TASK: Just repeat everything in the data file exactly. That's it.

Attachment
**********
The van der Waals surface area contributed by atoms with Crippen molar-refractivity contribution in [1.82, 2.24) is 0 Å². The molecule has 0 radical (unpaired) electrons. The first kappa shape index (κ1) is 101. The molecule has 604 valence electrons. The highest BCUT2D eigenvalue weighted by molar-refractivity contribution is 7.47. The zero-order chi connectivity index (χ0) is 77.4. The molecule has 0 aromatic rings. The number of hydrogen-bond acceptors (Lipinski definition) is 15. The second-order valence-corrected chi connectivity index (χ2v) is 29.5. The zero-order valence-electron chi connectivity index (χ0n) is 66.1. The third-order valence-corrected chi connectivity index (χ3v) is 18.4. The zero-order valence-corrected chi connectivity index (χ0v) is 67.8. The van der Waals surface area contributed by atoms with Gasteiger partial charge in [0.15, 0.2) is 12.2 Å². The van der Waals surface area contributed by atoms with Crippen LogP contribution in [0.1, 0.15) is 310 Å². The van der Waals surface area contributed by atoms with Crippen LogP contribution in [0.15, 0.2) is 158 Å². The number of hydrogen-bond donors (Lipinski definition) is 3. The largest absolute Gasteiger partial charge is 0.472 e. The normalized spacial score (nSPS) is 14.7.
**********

The van der Waals surface area contributed by atoms with Crippen molar-refractivity contribution in [1.82, 2.24) is 0 Å². The molecule has 0 radical (unpaired) electrons. The first kappa shape index (κ1) is 101. The molecule has 604 valence electrons. The highest BCUT2D eigenvalue weighted by molar-refractivity contribution is 7.47. The zero-order chi connectivity index (χ0) is 77.4. The molecule has 0 aromatic rings. The number of hydrogen-bond acceptors (Lipinski definition) is 15. The second-order valence-corrected chi connectivity index (χ2v) is 29.5. The zero-order valence-electron chi connectivity index (χ0n) is 66.1. The third-order valence-corrected chi connectivity index (χ3v) is 18.4. The zero-order valence-corrected chi connectivity index (χ0v) is 67.8. The van der Waals surface area contributed by atoms with Gasteiger partial charge in [0.15, 0.2) is 12.2 Å². The van der Waals surface area contributed by atoms with Crippen LogP contribution in [0.1, 0.15) is 310 Å². The van der Waals surface area contributed by atoms with Crippen LogP contribution in [0.15, 0.2) is 158 Å². The number of hydrogen-bond donors (Lipinski definition) is 3. The largest absolute Gasteiger partial charge is 0.472 e. The normalized spacial score (nSPS) is 14.7.